A key part of any coin photography setup is the light modifiers. Mine (based on rpmrpms smile directors) was made of paper, tape and Lego, and it was falling apart. It was also a huge pain; it was inflexible, hard to adjust, and hard to position correctly and consistently. It also didn't work well with all the coin sizes I wanted to use it for.
It also wasn't quite repeatable; if I bumped it, it was very hard to get it right back to the position it was in before, and it was very hard to reproduce the same conditions on a different day.
Old and busted :(
But I recently got myself another toy I've been wanting for quite some time; a 3D printer. And I immediately put it to work on a new smile director system. This is what I've got after a few weeks of designing, tweaking and learning.
The new hotness!
I started with a handful of 40.5-43mm filter step-up rings. I printed a tube with a frame at the end which friction-fits inside the step-up rings. For use with those, I printed a selection of inserts with various sizes, shapes and positions for the "smiles" with some diffusion material glued to one side.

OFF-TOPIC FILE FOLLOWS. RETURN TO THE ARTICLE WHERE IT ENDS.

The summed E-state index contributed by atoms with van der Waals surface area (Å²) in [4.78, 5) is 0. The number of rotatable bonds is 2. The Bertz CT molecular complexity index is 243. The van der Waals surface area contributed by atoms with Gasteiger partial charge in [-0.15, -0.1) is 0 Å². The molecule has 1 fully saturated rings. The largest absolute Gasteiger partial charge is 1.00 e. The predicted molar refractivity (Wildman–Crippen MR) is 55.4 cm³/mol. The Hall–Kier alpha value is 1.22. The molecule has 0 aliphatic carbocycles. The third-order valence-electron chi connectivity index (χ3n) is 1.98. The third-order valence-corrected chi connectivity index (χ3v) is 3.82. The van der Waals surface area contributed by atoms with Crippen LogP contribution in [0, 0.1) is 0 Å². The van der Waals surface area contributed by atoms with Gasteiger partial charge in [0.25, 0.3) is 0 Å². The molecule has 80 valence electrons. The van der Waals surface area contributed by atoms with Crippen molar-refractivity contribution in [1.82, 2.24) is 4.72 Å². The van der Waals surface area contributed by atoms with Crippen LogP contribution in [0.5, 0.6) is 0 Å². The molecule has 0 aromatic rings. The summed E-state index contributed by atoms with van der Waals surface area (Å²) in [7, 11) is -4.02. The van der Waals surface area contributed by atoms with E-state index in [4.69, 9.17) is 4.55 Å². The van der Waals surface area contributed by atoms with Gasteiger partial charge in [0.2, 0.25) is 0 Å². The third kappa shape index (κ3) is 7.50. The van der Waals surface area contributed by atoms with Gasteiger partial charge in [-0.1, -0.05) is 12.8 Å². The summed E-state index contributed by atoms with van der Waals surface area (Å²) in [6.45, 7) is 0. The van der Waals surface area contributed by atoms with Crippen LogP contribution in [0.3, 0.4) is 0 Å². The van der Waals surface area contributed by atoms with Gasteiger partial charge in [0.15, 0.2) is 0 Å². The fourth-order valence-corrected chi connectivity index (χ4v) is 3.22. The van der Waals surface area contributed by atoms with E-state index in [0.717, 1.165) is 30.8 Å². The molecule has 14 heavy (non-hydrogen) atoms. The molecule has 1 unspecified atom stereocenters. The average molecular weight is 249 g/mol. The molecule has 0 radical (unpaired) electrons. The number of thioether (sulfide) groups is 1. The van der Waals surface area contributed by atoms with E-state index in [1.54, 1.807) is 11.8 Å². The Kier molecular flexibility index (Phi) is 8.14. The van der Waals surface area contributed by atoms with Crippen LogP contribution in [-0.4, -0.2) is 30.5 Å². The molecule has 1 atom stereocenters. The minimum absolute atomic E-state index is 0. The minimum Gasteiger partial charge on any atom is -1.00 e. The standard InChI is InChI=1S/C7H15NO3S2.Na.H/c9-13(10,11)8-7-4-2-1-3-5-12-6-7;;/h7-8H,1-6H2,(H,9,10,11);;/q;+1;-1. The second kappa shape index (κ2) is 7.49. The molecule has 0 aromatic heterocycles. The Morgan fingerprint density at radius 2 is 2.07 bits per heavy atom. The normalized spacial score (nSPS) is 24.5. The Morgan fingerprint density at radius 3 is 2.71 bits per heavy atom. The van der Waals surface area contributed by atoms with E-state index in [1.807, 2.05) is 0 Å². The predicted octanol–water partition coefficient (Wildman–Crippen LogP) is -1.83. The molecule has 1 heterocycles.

I can switch to different frames to adjust the height of the lights; since the frame attaches directly to the lens, it's always fixed and repeatable distance from the coin (assuming it's in focus). Likewise, I can easily swap out inserts (or print new ones) to adjust the shape and size of the lighting to light the coin's features just right and get the perfect balance between luster and color.
(luster comparison between 50 and 70 degree wide smiles)
I designed the geometry of it to work with any size coin up to roughly an ASE
, so I don't have to jury-rig some new light setup any time I'm photographing coins outside of my regular fare.
Because it's rigid and repeatable, I can do stuff like take a picture with a two-light setup, and then add a third, helper light. The two pictures can be combined to let me adjust the power of the helper light in post.